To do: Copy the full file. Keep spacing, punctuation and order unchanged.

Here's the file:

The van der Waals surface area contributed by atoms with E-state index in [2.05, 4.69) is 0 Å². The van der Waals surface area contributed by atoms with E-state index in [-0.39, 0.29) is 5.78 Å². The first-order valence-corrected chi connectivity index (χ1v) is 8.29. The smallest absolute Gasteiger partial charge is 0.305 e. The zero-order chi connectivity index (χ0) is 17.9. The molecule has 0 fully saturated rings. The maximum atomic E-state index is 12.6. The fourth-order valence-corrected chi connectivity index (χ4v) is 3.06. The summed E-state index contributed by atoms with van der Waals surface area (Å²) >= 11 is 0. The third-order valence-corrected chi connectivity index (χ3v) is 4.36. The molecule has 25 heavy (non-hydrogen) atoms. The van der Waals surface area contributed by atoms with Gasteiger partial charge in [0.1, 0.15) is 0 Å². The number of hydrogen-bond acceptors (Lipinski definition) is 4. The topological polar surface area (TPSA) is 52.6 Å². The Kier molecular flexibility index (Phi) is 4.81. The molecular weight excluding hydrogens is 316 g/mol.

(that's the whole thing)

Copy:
The van der Waals surface area contributed by atoms with E-state index in [2.05, 4.69) is 0 Å². The van der Waals surface area contributed by atoms with E-state index in [-0.39, 0.29) is 5.78 Å². The first-order valence-corrected chi connectivity index (χ1v) is 8.29. The smallest absolute Gasteiger partial charge is 0.305 e. The zero-order chi connectivity index (χ0) is 17.9. The molecule has 0 fully saturated rings. The maximum atomic E-state index is 12.6. The fourth-order valence-corrected chi connectivity index (χ4v) is 3.06. The summed E-state index contributed by atoms with van der Waals surface area (Å²) >= 11 is 0. The third-order valence-corrected chi connectivity index (χ3v) is 4.36. The molecule has 25 heavy (non-hydrogen) atoms. The van der Waals surface area contributed by atoms with Gasteiger partial charge in [0.1, 0.15) is 0 Å². The number of hydrogen-bond acceptors (Lipinski definition) is 4. The topological polar surface area (TPSA) is 52.6 Å². The Kier molecular flexibility index (Phi) is 4.81. The molecular weight excluding hydrogens is 316 g/mol.